Drug Abuse and Society
This is a special class that trains UCLA senior neuroscience students and graduate students to present accurate, knowledgeable, and age-appropriate lectures on specific legal and illegal drugs of abuse to high school students (grades 9 to 12). The class visits traditionally underserved high schools to provide a scientific and policy-based education with the aim of both inspiring teenagers who may be interested in a career in addiction and mental health research, and educating teens on the risks of drug use.
A typical high school visit is comprised of a one hour session, during which a small group of neuroscience students give interactive presentations, followed by a series of practical demonstrations on how drugs affect the brain. Course co-directors Dr. Christopher Evans and Dr. Rafael Romero make general introductions followed by an overview of the neuroscience of drug addiction. Separate presentations on the underlying science and societal impact of specific classes of drugs follow for about 20 minutes, accompanied by powerpoint slides. Following the presentations, high school students participate in several practical demonstrations. Leave-behind pamphlets are provided with summary information and links to other resources.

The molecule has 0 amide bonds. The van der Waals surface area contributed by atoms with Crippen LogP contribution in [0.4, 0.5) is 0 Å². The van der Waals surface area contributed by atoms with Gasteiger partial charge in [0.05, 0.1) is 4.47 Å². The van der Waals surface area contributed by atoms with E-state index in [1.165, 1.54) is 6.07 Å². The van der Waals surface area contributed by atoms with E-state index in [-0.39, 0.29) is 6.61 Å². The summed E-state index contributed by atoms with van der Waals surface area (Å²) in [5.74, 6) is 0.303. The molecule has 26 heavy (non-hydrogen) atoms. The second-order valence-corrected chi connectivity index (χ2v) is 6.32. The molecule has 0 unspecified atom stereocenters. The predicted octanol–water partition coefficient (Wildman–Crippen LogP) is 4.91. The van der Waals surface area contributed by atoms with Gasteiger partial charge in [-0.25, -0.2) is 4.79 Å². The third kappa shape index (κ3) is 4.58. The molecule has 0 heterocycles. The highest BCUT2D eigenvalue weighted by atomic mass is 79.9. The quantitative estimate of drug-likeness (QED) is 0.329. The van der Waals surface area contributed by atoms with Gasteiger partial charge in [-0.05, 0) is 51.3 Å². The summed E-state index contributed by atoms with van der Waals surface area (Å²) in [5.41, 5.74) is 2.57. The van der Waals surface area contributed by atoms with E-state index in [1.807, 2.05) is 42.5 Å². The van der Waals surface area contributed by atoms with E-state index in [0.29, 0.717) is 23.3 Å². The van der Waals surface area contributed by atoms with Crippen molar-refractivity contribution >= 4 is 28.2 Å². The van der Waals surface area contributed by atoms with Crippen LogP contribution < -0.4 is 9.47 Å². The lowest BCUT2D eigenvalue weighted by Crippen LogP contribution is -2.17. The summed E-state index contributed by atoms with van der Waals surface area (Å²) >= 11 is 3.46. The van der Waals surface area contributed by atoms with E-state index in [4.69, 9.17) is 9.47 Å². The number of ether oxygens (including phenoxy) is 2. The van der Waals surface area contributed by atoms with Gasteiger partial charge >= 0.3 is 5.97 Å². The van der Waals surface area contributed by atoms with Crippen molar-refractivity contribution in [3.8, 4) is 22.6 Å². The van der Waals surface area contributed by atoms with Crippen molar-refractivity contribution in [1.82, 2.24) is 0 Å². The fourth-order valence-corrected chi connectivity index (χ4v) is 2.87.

The most recent class syllabus is here.
Educational materials including powerpoint presentations and pamphlets from past visits are available for download here.
Videos of previous high school visits and presentation rehearsals in the UCLA classroom may be viewed here.
Links to informational resources, counseling and treatment are here.
If you are a high school teacher or administrator, and would like to request a school visit, please email us.